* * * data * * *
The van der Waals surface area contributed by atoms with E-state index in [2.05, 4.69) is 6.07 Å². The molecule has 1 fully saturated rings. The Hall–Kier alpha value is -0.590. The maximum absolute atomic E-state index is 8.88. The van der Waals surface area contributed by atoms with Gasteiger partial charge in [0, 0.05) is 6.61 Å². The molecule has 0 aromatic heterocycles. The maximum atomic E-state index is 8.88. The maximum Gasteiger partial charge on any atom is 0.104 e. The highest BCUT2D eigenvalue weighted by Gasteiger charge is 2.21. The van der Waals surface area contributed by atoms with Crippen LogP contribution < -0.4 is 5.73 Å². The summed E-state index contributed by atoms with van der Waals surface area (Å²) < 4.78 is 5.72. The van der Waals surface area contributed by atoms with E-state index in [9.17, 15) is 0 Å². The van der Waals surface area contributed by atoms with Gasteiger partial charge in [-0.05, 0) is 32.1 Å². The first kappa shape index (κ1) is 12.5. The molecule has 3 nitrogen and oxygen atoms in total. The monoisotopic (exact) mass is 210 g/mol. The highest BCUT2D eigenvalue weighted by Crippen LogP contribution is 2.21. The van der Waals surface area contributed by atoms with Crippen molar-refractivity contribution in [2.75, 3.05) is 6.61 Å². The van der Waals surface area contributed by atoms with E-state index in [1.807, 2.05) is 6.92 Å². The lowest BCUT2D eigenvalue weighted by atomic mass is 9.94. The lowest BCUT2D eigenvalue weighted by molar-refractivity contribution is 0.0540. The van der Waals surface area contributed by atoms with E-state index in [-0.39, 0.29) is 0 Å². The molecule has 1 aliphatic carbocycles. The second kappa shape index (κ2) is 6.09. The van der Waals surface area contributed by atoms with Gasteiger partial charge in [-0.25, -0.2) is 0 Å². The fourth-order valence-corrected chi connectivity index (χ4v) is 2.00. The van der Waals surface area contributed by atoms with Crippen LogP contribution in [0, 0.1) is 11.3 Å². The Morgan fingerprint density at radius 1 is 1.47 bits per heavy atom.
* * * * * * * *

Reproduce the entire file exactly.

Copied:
The van der Waals surface area contributed by atoms with E-state index in [2.05, 4.69) is 6.07 Å². The molecule has 1 fully saturated rings. The Hall–Kier alpha value is -0.590. The maximum absolute atomic E-state index is 8.88. The van der Waals surface area contributed by atoms with Gasteiger partial charge in [0, 0.05) is 6.61 Å². The molecule has 0 aromatic heterocycles. The maximum atomic E-state index is 8.88. The maximum Gasteiger partial charge on any atom is 0.104 e. The highest BCUT2D eigenvalue weighted by Gasteiger charge is 2.21. The van der Waals surface area contributed by atoms with Crippen LogP contribution < -0.4 is 5.73 Å². The summed E-state index contributed by atoms with van der Waals surface area (Å²) < 4.78 is 5.72. The van der Waals surface area contributed by atoms with E-state index in [9.17, 15) is 0 Å². The van der Waals surface area contributed by atoms with Gasteiger partial charge in [-0.05, 0) is 32.1 Å². The first kappa shape index (κ1) is 12.5. The molecule has 3 nitrogen and oxygen atoms in total. The monoisotopic (exact) mass is 210 g/mol. The highest BCUT2D eigenvalue weighted by Crippen LogP contribution is 2.21. The van der Waals surface area contributed by atoms with Crippen molar-refractivity contribution in [2.75, 3.05) is 6.61 Å². The van der Waals surface area contributed by atoms with E-state index in [1.807, 2.05) is 6.92 Å². The lowest BCUT2D eigenvalue weighted by atomic mass is 9.94. The lowest BCUT2D eigenvalue weighted by molar-refractivity contribution is 0.0540. The van der Waals surface area contributed by atoms with E-state index in [-0.39, 0.29) is 0 Å². The molecule has 1 aliphatic carbocycles. The second kappa shape index (κ2) is 6.09. The van der Waals surface area contributed by atoms with Gasteiger partial charge in [-0.25, -0.2) is 0 Å². The fourth-order valence-corrected chi connectivity index (χ4v) is 2.00. The van der Waals surface area contributed by atoms with Crippen LogP contribution in [0, 0.1) is 11.3 Å². The Morgan fingerprint density at radius 1 is 1.47 bits per heavy atom.